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« Article: Better by design | Main | Ethical designs' false humanism »


David Bjørkmann Berry

Having just read your Creative Review piece I have to say that it is exactly the criticisms that I have been levelling at graphic design in private conversations. I thought it was a well-aimed and well argued piece that I thoroughly agreed with.

I wonder if the superstar designers will respond to it as a personal attack or show a little bit more reflexivity and consider it as a critque of graphic design more widely?

David Bjørkmann Berry

But I have a real criticism with the false dichotomy you make between 'work' and 'politics'. This implies that somehow work (i.e. the economic sphere) is outside of the political process - which is strangely reminicent of neo-liberal arguments about the 'naturalness' of the so-called free market.

Whilst I completely agree with the grand-standing and hyper individualised emptyness of the big designers. And completely echo your call for collective social action and politics I find this fencing off of work as slightly bizarre.

Especially considering that work as an repressive activity has been a major part of left-wing politics for the last century. You even highlight the fact that designers are happy to pay low-pay, no benefits as an issue for them to consider.

I would suggest that the call to politics is a call to the political in real social action connected to social movements involved in resistance to oppression. This takes place in *all* spheres of human life and *work* remains one of the key sites of conflict and oppression around the world.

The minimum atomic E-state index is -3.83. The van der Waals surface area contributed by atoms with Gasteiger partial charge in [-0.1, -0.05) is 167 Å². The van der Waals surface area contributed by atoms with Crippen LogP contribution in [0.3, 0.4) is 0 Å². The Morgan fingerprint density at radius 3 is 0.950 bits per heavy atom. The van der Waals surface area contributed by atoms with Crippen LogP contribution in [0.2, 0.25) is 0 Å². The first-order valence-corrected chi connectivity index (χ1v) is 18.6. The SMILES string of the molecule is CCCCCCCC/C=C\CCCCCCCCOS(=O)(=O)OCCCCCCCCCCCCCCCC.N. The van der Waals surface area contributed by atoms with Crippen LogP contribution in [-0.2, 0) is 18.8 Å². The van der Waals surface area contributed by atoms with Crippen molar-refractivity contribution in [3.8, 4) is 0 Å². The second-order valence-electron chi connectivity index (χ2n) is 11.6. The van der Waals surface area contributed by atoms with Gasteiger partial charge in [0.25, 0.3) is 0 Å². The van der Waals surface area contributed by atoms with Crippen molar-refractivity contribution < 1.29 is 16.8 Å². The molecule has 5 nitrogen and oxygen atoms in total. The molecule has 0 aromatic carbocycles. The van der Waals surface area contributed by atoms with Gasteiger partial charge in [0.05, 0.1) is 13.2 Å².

Nico Macdonald

In response to David's comments, one of my key observations is that there are few, if any, examples of significant change that came about from the actions of individuals who had no collective self-interest. It follows from this that I recognise the potential of workers taking collective action in their workplace with respect to traditional trade union issues and, potentially, more political issues. They have a collective self-interest. I could even just about imagine designers taking collective action to address the 'low-pay, no benefits' culture of the industry. (If New York taxi cab drivers can taken collective action then almost anything is possible.)

What I don't see as productive is design leaders trying to turn their professional work into a political statement or form of action, and I have never seen this lead to real progress. These leaders do have some collective self-interest, but it bears no relation to the kinds of things around which they campaign – and anyway, they don't do things collectively.

While I recognise the potential of collective action, models for engaging in this need to be re-evaluated in the light of the defeat of traditional forms of collective action, the substitution by media events of collective protest (Greenpeace et al), and the tendency to characterise people as victims 'the system'.

Nico Macdonald

My article elicited considered responses from Jonathan Barnbrook, Sallyanne Theodosiou, Andrew Howard, Michael Johnson and Josh On, in the October, November and December 2005 issues of Creative Review. I hope that they will be posted here in due course.

In response to the many points made I contend that many leading figures in design have come to epitomise their political views rather than, and at the expense of, their design thinking and practice. That their politics is out-of-date, ill-informed, narrow, often opaque, and frequently patronising. That they are more interested in self-expression and showing their ‘moral virtue’ than learning about, discussing, debating and engaging in contemporary politics in the real world. And that they are so blinkered they can’t see the world from any perspective other than design.